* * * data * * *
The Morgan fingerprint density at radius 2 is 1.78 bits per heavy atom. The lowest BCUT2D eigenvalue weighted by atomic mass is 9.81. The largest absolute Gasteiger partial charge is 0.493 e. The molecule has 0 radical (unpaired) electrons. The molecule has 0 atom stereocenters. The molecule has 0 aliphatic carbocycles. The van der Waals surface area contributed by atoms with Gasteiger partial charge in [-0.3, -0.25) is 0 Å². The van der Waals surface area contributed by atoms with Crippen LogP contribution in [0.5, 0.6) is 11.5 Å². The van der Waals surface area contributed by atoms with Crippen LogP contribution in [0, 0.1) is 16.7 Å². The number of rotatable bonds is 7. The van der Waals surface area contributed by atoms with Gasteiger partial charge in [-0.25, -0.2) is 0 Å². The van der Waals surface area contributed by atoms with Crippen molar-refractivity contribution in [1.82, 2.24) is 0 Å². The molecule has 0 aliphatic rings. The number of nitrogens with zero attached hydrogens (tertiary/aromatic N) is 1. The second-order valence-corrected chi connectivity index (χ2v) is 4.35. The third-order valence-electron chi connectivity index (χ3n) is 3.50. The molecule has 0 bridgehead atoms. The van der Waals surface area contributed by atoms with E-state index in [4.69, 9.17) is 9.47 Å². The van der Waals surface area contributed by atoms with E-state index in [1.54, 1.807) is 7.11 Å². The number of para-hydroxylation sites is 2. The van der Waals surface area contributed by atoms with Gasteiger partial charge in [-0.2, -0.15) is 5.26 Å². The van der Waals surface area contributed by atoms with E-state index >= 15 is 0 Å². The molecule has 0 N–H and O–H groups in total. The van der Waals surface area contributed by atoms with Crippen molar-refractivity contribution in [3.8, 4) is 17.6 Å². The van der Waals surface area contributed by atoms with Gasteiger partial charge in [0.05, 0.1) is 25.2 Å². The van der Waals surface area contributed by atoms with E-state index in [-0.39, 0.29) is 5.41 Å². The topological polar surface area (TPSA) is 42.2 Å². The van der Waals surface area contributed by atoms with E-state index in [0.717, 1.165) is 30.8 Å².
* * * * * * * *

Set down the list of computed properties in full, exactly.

The Morgan fingerprint density at radius 2 is 1.78 bits per heavy atom. The lowest BCUT2D eigenvalue weighted by atomic mass is 9.81. The largest absolute Gasteiger partial charge is 0.493 e. The molecule has 0 radical (unpaired) electrons. The molecule has 0 atom stereocenters. The molecule has 0 aliphatic carbocycles. The van der Waals surface area contributed by atoms with Gasteiger partial charge in [-0.3, -0.25) is 0 Å². The van der Waals surface area contributed by atoms with Crippen LogP contribution in [0.5, 0.6) is 11.5 Å². The van der Waals surface area contributed by atoms with Crippen LogP contribution in [0, 0.1) is 16.7 Å². The number of rotatable bonds is 7. The van der Waals surface area contributed by atoms with Gasteiger partial charge in [-0.25, -0.2) is 0 Å². The van der Waals surface area contributed by atoms with Crippen molar-refractivity contribution in [1.82, 2.24) is 0 Å². The molecule has 0 aliphatic rings. The number of nitrogens with zero attached hydrogens (tertiary/aromatic N) is 1. The second-order valence-corrected chi connectivity index (χ2v) is 4.35. The third-order valence-electron chi connectivity index (χ3n) is 3.50. The molecule has 0 bridgehead atoms. The van der Waals surface area contributed by atoms with E-state index in [4.69, 9.17) is 9.47 Å². The van der Waals surface area contributed by atoms with E-state index in [1.54, 1.807) is 7.11 Å². The number of para-hydroxylation sites is 2. The van der Waals surface area contributed by atoms with Gasteiger partial charge in [-0.2, -0.15) is 5.26 Å². The van der Waals surface area contributed by atoms with E-state index >= 15 is 0 Å². The molecule has 0 N–H and O–H groups in total. The van der Waals surface area contributed by atoms with Crippen molar-refractivity contribution in [3.8, 4) is 17.6 Å². The van der Waals surface area contributed by atoms with Gasteiger partial charge in [0.05, 0.1) is 25.2 Å². The van der Waals surface area contributed by atoms with E-state index in [-0.39, 0.29) is 5.41 Å². The topological polar surface area (TPSA) is 42.2 Å². The van der Waals surface area contributed by atoms with E-state index in [0.717, 1.165) is 30.8 Å².